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Development 129 (18): 4185-4192

Cell polarity and locomotion, as well as endocytosis, depend on NSF

Chris R. L. Thompson*, and Mark S. Bretscher{dagger}

MRC Laboratory of Molecular Biology, Hills Road, Cambridge CB2 2QH, UK
* Present address: Department of Molecular and Human Genetics, Baylor College of Medicine, One Baylor Plaza, Houston, TX 77030, USA

{dagger}Author for correspondence (e-mail: msb{at}

Accepted for publication 13 June 2002.

Abstract: NEM-sensitive factor (NSF) is an essential protein required during membrane transport. We replaced part of the endogenous D. discoideum NSF gene (nsfA) by a PCR-mutagenised library and isolated 11 mutants temperature-sensitive (ts) for growth. Two of these have been studied in detail. As expected, both are ts for FITC-dextran uptake by macropinocytosis, for internalising their surface membrane (monitored with FM1-43) and for phagocytosis. However, after 10-20 minutes at 28°C, they round up and cease to chemotax, move or cap ConA receptors. They fully recover when returned to 22°C. These cells carry out a normal ‘cringe’ reaction in response to cAMP, indicating that the actin cytoskeleton and this signal transduction pathway are still functional at 28°C. The behaviour of these mutants shows that NSF-catalysed processes are required not only for the different endocytic cycles but also for the maintenance of cell polarity. As cell locomotion depends on a cell having a polarity, the mutants stop moving at high temperature. A tentative model is proposed to explain the surprising link between membrane recycling and cell polarity revealed here.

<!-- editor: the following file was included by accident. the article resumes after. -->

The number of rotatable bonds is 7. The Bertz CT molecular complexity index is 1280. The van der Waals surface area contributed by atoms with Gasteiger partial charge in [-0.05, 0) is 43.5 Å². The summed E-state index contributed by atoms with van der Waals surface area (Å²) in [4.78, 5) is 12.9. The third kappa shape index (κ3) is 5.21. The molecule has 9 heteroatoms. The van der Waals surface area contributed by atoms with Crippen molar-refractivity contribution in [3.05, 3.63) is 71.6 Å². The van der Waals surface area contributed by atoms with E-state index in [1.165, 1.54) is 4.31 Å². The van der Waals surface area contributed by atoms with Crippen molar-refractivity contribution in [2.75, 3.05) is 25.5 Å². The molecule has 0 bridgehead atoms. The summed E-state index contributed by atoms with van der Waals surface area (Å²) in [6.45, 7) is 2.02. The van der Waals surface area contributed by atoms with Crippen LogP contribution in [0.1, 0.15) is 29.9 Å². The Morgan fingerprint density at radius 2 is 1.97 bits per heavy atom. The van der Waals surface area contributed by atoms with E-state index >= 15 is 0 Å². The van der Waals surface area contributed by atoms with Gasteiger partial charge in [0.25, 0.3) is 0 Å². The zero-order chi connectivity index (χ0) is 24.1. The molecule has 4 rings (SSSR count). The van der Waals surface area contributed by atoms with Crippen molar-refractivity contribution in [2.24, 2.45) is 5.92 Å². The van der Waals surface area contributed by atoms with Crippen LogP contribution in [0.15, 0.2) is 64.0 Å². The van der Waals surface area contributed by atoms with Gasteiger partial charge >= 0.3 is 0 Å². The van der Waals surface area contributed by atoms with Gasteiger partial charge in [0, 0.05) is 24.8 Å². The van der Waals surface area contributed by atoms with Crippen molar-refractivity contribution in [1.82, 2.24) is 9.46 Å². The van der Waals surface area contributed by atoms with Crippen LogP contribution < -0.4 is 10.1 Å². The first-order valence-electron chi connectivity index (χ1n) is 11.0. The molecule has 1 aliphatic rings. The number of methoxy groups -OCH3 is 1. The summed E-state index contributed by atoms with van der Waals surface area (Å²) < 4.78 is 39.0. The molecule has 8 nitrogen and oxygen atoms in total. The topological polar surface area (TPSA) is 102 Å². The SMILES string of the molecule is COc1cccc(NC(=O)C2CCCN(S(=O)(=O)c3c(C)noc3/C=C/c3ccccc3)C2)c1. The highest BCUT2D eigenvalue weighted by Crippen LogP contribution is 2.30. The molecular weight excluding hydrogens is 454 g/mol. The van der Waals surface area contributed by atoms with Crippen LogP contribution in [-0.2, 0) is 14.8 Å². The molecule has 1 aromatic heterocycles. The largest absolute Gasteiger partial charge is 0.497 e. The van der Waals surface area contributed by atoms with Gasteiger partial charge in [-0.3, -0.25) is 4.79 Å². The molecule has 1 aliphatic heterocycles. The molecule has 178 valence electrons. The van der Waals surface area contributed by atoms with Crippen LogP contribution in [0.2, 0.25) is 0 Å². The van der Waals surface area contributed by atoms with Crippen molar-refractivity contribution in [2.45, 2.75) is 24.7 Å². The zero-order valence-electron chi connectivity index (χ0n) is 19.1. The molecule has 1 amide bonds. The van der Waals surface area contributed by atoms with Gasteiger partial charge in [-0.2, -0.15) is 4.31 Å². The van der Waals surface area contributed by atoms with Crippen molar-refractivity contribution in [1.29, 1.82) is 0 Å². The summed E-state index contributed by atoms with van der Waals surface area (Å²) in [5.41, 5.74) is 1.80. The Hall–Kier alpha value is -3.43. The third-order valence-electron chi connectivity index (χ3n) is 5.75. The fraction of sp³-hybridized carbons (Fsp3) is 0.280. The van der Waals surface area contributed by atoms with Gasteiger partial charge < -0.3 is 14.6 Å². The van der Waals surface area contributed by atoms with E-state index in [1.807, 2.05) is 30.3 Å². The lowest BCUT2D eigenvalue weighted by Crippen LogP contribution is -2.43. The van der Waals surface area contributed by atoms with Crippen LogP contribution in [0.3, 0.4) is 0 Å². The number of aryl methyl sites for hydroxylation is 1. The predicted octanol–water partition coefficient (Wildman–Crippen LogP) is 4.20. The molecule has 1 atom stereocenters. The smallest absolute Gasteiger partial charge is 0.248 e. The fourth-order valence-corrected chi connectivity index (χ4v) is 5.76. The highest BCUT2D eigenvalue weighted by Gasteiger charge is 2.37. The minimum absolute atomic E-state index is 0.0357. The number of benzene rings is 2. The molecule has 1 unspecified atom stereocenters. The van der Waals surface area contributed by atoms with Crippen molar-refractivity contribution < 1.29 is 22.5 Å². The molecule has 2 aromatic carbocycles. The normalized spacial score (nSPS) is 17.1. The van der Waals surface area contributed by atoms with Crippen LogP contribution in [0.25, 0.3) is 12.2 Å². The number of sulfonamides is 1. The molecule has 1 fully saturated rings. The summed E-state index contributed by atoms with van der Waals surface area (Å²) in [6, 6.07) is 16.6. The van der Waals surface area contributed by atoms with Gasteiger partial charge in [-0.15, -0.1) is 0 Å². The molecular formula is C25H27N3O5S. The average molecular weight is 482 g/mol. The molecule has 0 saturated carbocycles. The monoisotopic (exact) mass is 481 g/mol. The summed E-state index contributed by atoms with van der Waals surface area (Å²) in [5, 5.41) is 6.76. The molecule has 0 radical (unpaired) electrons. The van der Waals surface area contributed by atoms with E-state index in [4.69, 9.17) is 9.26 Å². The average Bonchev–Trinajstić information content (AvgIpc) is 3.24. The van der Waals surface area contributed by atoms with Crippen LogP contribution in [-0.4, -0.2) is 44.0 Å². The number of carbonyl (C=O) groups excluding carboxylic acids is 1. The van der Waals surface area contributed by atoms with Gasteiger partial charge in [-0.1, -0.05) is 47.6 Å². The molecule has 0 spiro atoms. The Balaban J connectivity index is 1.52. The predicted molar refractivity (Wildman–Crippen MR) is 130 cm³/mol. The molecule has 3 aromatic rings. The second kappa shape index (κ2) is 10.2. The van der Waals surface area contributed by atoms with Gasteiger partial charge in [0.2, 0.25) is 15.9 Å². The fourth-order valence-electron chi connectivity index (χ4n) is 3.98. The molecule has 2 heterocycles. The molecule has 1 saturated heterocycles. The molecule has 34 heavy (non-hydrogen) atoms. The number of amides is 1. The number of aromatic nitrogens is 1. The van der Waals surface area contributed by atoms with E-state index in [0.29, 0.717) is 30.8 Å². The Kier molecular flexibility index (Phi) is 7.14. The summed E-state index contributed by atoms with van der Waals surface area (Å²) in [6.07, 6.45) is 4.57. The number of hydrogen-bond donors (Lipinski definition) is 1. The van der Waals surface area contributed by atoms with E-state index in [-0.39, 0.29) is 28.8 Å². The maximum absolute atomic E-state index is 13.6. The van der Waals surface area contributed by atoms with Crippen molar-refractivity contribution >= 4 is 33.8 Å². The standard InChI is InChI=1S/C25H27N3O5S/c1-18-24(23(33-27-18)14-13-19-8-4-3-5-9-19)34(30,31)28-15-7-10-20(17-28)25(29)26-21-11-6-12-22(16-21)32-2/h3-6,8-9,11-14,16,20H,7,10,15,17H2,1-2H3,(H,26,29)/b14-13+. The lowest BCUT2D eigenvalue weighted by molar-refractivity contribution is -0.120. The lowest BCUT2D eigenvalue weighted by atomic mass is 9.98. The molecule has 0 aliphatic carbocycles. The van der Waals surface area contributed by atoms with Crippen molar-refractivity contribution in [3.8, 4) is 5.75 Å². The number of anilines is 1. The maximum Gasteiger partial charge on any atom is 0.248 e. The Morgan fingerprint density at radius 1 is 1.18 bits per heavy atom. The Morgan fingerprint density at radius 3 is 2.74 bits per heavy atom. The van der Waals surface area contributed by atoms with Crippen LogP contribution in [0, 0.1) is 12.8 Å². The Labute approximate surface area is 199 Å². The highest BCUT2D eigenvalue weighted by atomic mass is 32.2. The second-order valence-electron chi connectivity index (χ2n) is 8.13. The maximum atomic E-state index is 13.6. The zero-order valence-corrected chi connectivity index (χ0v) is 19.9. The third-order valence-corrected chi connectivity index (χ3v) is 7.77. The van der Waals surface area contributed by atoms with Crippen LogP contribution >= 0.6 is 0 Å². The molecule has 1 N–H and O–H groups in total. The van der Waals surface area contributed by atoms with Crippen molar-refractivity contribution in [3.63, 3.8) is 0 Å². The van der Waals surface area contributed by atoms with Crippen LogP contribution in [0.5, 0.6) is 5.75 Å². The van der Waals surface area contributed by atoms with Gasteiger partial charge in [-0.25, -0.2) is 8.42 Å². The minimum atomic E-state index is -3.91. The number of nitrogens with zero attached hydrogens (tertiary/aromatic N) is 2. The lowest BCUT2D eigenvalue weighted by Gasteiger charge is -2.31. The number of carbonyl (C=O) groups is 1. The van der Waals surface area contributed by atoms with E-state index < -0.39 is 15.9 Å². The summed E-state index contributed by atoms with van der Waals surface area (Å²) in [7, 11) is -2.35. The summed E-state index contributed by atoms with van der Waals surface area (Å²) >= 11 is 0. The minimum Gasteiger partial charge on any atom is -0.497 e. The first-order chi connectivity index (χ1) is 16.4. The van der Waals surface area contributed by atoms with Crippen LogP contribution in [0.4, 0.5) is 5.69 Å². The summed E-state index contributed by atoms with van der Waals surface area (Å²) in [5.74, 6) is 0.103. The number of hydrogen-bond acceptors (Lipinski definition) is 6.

Key Words: NSF • Cell polarity • Cell locomotion • Endocytosis • DrosophilaDictyostelium

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